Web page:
The Putting Alley: What’s more fun than blasting a bucket full of balls with your driver? Nothing! Unfortunately it is also a huge waste of time since we all know the key to scoring is putting. Not only can good putting save a bad round but it is really the only way to go low. So unless you are disciplined enough to cut into your range time, you need to find another way to improve your putting. Well, help comes in the form of the Putting Alley.
While there are tons of putting aides, most are fairly weak in terms of being a true representation of the game. For me, I believe that if you can master a 27″ line you are halfway home to being a good putter. The folks who developed the Putting Alley are clearly of the same mindset. The Putting Alley is a simple 27″ inch putting surface which due to its construction lets you know exactly if you have hit it pure, pulled or pushed it. Here’s how it works.
The Putting Alley comes in both a plastic and wood version but the key is the metal rod that runs down the center of the alley. This metal rod has two sides which have a flat surface that is either 1″ or 1/2″ wide. Now you would think rolling a short putt would be stupid simple, but you will quickly find out that you have more yipps in your stroke than Vijay Singh has putters in his garage. Starting out with the 1″ side I quickly realized that I had my putter face slightly closed because I was pulling every single putt. The Putting Alley clearly showed this to me because with each putt the ball would roll half way down the alley then fall off of the rail on the inside edge.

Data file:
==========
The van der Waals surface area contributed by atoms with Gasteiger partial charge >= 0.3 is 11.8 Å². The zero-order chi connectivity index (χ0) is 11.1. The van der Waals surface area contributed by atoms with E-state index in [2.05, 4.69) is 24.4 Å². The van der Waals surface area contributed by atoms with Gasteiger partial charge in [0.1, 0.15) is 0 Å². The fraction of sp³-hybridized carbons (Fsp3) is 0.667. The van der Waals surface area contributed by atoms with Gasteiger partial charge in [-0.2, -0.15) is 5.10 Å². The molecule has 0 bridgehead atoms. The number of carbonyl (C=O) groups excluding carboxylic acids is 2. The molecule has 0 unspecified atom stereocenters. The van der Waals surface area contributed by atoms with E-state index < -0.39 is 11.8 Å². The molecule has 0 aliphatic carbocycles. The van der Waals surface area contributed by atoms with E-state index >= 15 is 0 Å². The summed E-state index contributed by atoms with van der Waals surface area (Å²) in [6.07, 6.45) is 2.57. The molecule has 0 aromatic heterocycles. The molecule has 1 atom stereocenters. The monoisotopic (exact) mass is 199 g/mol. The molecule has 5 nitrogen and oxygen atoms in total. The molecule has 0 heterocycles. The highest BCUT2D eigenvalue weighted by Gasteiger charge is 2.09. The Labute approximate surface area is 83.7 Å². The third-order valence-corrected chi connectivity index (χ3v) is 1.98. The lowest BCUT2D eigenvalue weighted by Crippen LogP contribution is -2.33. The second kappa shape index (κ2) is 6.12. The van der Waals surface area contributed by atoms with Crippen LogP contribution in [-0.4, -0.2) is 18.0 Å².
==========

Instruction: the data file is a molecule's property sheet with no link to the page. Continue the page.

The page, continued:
Once I made this adjustment my putting improved dramatically, but still, rolling 5 to 8 putts in a row is no easy task. Because there is less room for error, the Putting Alley not only improves your stroke but also your concentration since any mistake will result in the ball not reaching the end on the metal bar. Hence, setting up little games such as seeing how many in a row you can make will really improve your mental focus.
So here is the beauty of this training aid: the folks at the Putting Alley say rolling a pure putt on the 1″ side is equivalent of rolling a 10 foot putt and the 1/2″ side is equivalent of a 20 foot putt. Therefore, you can actually practice longer putts with just a small training aide. Moreover, rolling putts over and over again gives you great confidence when you have to face those 2 foot putts during your weekend skins game.
Below is our video explaining how the Putting Alley works.
As I mentioned, the Putting Alley comes in both wood and plastic. The wood version shown here has been through a ton of trade shows but still looks great. This is a product that absolutely stands up over time and will never be an eyesore.
While the wood versions are not cheap at $159, the plastic version is under $50. Not only is this a great tool for individuals but for a teaching pro it would be a fantastic putting tool. So fear not, you can blast that bucket of balls all day long, just make sure you leave some time at home to work with the Putting Alley.
You can learn more about the Putting Alley on their website.